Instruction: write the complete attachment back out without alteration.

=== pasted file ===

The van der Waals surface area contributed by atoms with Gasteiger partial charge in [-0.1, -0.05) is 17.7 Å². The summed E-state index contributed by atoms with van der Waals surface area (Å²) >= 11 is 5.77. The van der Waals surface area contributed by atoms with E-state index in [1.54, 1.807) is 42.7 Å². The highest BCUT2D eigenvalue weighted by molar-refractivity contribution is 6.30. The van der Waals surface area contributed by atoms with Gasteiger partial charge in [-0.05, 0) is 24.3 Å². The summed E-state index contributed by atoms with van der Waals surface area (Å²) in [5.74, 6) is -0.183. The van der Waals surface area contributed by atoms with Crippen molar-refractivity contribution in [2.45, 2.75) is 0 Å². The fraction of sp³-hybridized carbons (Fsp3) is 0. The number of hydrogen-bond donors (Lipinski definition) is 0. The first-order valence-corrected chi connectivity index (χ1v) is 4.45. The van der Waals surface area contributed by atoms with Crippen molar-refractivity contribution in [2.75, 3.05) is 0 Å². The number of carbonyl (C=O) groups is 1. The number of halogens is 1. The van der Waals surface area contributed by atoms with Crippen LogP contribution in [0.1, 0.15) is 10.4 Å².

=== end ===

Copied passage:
The van der Waals surface area contributed by atoms with Gasteiger partial charge in [-0.1, -0.05) is 17.7 Å². The summed E-state index contributed by atoms with van der Waals surface area (Å²) >= 11 is 5.77. The van der Waals surface area contributed by atoms with E-state index in [1.54, 1.807) is 42.7 Å². The highest BCUT2D eigenvalue weighted by molar-refractivity contribution is 6.30. The van der Waals surface area contributed by atoms with Gasteiger partial charge in [-0.05, 0) is 24.3 Å². The summed E-state index contributed by atoms with van der Waals surface area (Å²) in [5.74, 6) is -0.183. The van der Waals surface area contributed by atoms with Crippen molar-refractivity contribution in [2.45, 2.75) is 0 Å². The fraction of sp³-hybridized carbons (Fsp3) is 0. The number of hydrogen-bond donors (Lipinski definition) is 0. The first-order valence-corrected chi connectivity index (χ1v) is 4.45. The van der Waals surface area contributed by atoms with Crippen molar-refractivity contribution in [2.75, 3.05) is 0 Å². The number of carbonyl (C=O) groups is 1. The number of halogens is 1. The van der Waals surface area contributed by atoms with Crippen LogP contribution in [0.1, 0.15) is 10.4 Å².